united states congress
It seems strange to me to create a piece of legislation that protects the government and the war effort from…basically hate speech, but on May 16, 1918, the United States Congress did pass just such an act. What seems even more strange is to have a need for such a piece of legislation during a time of war. Called the Sedition Act, a piece of legislation designed to protect America’s participation in World War I. Along with the Espionage Act of the previous year, the Sedition Act was orchestrated largely by A. Mitchell Palmer, the United States attorney general under President Woodrow Wilson. I think most of us understand espionage, and why such an act was important to the war effort. The Espionage Act, passed shortly after the US entrance into the war in early April 1917, made it a crime for any person to convey information intended to interfere with the U.S. armed forces’ prosecution of the war effort or to promote the success of the country’s enemies.
The Sedition Act was aimed at socialists, pacifists and other anti-war activists. The Act imposed harsh penalties on anyone who was found guilty of making false statements that interfered with the prosecution of the war; insulting or abusing the United States government, the flag, the Constitution or the military; agitating against the production of necessary war materials; or advocating, teaching or defending any of these acts. Hmmm…I think we have need of this act in today’s America. Those who were found guilty of such actions, would according to the Sedition Act be punished by a fine of not more than $10,000 or imprisonment for not more than twenty years, or both. The penalty was the same as the one for acts of espionage in the earlier legislation.
Though Wilson and Congress considered the Sedition Act as crucial in order to stifle the spread of dissent within the country in that time of war, modern legal scholars felt the act was contrary to the letter and spirit of the US Constitution, specifically to the First Amendment of the Bill of Rights. One of the most famous prosecutions under the Sedition Act during World War I was that of Eugene V. Debs, a pacifist labor organizer and founder of the International Workers of the World (IWW Debs had run for president in 1900 as a Social Democrat and in 1904, 1908 and 1912 on the Socialist Party of America ticket. He delivered an anti-war speech in June 1918 in Canton, Ohio and was promptly arrested. After being found guilty, he was sentenced to ten years in prison under the Sedition Act. Debs appealed the decision and upon stating that Debs had acted with the intention of obstructing the war effort the US Supreme Court upheld his conviction.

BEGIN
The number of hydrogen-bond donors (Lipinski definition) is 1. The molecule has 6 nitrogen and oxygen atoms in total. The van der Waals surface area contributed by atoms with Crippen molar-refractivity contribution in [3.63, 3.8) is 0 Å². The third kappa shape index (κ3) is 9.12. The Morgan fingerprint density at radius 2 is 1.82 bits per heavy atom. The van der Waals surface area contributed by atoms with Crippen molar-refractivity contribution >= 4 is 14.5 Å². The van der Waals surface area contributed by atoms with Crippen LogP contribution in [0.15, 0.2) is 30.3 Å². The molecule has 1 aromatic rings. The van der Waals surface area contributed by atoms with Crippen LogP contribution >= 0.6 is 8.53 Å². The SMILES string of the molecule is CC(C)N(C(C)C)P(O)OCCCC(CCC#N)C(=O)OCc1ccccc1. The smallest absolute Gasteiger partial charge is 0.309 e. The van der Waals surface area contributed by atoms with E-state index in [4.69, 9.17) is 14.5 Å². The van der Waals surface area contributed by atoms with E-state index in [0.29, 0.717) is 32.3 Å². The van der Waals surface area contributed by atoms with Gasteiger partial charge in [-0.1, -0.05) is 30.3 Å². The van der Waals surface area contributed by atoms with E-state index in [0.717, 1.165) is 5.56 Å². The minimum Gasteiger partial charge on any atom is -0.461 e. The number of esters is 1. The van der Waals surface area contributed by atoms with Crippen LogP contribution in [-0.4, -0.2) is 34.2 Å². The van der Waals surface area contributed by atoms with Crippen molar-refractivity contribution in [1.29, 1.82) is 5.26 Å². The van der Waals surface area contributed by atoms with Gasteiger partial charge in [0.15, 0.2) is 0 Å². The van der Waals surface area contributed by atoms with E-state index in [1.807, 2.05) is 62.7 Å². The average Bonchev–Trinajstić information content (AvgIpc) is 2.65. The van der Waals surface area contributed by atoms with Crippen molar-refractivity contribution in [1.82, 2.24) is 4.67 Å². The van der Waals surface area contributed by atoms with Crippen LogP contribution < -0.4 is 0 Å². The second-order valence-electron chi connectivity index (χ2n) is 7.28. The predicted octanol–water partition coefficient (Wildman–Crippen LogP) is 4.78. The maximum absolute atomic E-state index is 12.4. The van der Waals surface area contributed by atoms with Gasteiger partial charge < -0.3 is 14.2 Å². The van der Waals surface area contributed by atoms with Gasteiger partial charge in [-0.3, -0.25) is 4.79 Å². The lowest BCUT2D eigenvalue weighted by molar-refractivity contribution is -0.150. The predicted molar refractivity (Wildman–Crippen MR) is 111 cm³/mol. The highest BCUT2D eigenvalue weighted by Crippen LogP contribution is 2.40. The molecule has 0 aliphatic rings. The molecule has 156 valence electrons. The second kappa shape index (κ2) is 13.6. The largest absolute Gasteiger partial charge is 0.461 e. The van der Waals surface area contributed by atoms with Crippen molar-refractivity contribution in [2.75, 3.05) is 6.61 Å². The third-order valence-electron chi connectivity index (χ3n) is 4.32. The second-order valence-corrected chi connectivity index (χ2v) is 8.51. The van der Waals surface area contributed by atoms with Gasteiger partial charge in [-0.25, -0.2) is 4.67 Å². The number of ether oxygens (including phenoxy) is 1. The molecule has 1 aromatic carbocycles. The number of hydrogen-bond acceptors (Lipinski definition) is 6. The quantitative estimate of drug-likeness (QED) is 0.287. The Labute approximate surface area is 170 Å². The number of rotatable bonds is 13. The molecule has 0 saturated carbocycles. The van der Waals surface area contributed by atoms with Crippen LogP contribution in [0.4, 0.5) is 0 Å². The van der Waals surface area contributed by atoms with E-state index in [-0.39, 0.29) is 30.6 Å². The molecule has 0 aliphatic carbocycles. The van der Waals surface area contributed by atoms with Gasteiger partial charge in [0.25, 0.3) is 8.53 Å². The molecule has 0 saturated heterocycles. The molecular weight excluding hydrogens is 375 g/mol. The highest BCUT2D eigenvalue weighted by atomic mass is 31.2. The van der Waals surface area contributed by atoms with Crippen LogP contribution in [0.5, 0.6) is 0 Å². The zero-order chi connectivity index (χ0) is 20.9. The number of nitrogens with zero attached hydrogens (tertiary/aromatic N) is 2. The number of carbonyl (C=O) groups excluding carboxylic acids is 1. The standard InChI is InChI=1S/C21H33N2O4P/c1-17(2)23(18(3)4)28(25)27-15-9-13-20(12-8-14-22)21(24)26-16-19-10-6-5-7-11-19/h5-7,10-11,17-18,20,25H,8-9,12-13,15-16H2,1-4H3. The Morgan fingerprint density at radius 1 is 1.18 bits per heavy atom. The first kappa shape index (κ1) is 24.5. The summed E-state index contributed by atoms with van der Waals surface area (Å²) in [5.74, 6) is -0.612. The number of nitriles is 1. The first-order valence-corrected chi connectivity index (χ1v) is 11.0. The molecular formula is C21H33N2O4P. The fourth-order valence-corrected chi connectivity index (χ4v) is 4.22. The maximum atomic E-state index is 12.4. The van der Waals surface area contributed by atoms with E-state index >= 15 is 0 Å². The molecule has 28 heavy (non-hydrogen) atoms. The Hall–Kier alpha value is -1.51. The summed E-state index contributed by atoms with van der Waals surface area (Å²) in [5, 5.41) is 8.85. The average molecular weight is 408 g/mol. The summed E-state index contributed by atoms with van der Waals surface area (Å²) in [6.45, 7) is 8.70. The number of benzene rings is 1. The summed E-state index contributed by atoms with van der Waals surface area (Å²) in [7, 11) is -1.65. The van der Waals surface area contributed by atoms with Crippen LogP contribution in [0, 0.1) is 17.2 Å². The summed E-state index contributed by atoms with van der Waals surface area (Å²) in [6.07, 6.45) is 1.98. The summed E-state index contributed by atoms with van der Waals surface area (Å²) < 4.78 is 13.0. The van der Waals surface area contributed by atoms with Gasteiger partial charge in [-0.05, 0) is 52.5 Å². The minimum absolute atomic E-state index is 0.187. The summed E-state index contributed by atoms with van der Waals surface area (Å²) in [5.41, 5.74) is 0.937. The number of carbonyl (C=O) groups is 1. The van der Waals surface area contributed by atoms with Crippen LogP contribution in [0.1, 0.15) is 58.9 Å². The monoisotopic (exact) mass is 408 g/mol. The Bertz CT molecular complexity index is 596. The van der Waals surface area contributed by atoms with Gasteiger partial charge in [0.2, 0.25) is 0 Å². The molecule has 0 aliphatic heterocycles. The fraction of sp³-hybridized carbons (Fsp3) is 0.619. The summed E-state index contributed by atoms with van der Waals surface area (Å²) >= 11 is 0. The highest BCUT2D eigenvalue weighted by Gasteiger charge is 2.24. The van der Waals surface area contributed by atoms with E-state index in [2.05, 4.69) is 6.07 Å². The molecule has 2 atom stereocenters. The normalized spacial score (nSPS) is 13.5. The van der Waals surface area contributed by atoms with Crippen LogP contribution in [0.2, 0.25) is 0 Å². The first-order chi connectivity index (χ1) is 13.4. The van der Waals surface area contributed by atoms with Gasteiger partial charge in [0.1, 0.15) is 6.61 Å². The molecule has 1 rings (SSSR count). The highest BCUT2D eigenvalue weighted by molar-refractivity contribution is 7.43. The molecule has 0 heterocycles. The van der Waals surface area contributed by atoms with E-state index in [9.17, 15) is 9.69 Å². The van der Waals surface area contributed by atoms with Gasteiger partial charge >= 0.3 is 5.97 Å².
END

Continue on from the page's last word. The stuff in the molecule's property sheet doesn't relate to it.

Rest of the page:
Chief Justice Oliver Wendell Holmes referred to the earlier landmark case of Schenck v. United States (1919) as the basis for his decision. Charles Schenck, also a Socialist, had been found guilty under the Espionage Act after distributing a flyer urging recently drafted men to oppose the United States conscription policy. Holmes stated that freedom of speech and press could be constrained in certain instances. He said that the question in every case is “whether the words used are used in such circumstances and are of such a nature as to create a clear and present danger that they will bring about the substantive evils that Congress has a right to prevent.”
Debs’ sentence was commuted in 1921 when the Sedition Act was repealed by Congress. Major portions of the Espionage Act remain part of United States law to the present day, although the crime of sedition was largely eliminated by the famous libel case Sullivan v. New York Times (1964), which determined that “the press’s criticism of public officials—unless a plaintiff could prove that the statements were made maliciously or with reckless disregard for the truth—was protected speech under the First Amendment.”